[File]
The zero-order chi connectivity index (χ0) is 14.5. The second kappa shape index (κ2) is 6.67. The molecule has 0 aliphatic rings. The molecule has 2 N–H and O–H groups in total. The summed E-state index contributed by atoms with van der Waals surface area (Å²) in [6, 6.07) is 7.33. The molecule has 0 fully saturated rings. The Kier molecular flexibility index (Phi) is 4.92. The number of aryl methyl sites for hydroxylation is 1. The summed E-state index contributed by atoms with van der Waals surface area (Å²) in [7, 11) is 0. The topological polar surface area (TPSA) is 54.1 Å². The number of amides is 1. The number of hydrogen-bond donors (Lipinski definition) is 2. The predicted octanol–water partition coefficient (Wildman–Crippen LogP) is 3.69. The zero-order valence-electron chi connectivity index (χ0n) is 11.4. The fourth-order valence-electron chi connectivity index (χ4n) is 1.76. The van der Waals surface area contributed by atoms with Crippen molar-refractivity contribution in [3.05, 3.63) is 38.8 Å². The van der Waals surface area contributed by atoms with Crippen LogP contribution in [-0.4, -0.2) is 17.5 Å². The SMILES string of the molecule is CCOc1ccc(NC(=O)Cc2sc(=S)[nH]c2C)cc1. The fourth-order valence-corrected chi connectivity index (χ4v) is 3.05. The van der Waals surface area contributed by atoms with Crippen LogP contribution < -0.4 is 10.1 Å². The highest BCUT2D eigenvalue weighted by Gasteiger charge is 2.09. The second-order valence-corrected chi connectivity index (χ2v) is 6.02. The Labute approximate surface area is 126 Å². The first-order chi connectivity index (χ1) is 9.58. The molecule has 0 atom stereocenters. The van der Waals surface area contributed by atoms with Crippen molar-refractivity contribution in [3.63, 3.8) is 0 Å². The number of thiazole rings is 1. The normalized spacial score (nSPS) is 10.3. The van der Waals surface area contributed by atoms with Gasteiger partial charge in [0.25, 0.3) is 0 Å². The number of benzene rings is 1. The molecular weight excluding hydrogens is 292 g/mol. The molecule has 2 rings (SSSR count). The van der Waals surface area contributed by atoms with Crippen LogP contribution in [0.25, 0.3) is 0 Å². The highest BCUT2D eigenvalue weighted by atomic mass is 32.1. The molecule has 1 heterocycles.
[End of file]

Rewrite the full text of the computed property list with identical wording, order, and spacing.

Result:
The zero-order chi connectivity index (χ0) is 14.5. The second kappa shape index (κ2) is 6.67. The molecule has 0 aliphatic rings. The molecule has 2 N–H and O–H groups in total. The summed E-state index contributed by atoms with van der Waals surface area (Å²) in [6, 6.07) is 7.33. The molecule has 0 fully saturated rings. The Kier molecular flexibility index (Phi) is 4.92. The number of aryl methyl sites for hydroxylation is 1. The summed E-state index contributed by atoms with van der Waals surface area (Å²) in [7, 11) is 0. The topological polar surface area (TPSA) is 54.1 Å². The number of amides is 1. The number of hydrogen-bond donors (Lipinski definition) is 2. The predicted octanol–water partition coefficient (Wildman–Crippen LogP) is 3.69. The zero-order valence-electron chi connectivity index (χ0n) is 11.4. The fourth-order valence-electron chi connectivity index (χ4n) is 1.76. The van der Waals surface area contributed by atoms with Crippen molar-refractivity contribution in [3.05, 3.63) is 38.8 Å². The van der Waals surface area contributed by atoms with Crippen LogP contribution in [-0.4, -0.2) is 17.5 Å². The SMILES string of the molecule is CCOc1ccc(NC(=O)Cc2sc(=S)[nH]c2C)cc1. The fourth-order valence-corrected chi connectivity index (χ4v) is 3.05. The van der Waals surface area contributed by atoms with Crippen LogP contribution < -0.4 is 10.1 Å². The highest BCUT2D eigenvalue weighted by Gasteiger charge is 2.09. The second-order valence-corrected chi connectivity index (χ2v) is 6.02. The Labute approximate surface area is 126 Å². The first-order chi connectivity index (χ1) is 9.58. The molecule has 0 atom stereocenters. The van der Waals surface area contributed by atoms with Crippen molar-refractivity contribution in [3.63, 3.8) is 0 Å². The number of thiazole rings is 1. The normalized spacial score (nSPS) is 10.3. The van der Waals surface area contributed by atoms with Gasteiger partial charge in [0.25, 0.3) is 0 Å². The number of benzene rings is 1. The molecular weight excluding hydrogens is 292 g/mol. The molecule has 2 rings (SSSR count). The van der Waals surface area contributed by atoms with Crippen LogP contribution in [0.25, 0.3) is 0 Å². The highest BCUT2D eigenvalue weighted by atomic mass is 32.1. The molecule has 1 heterocycles.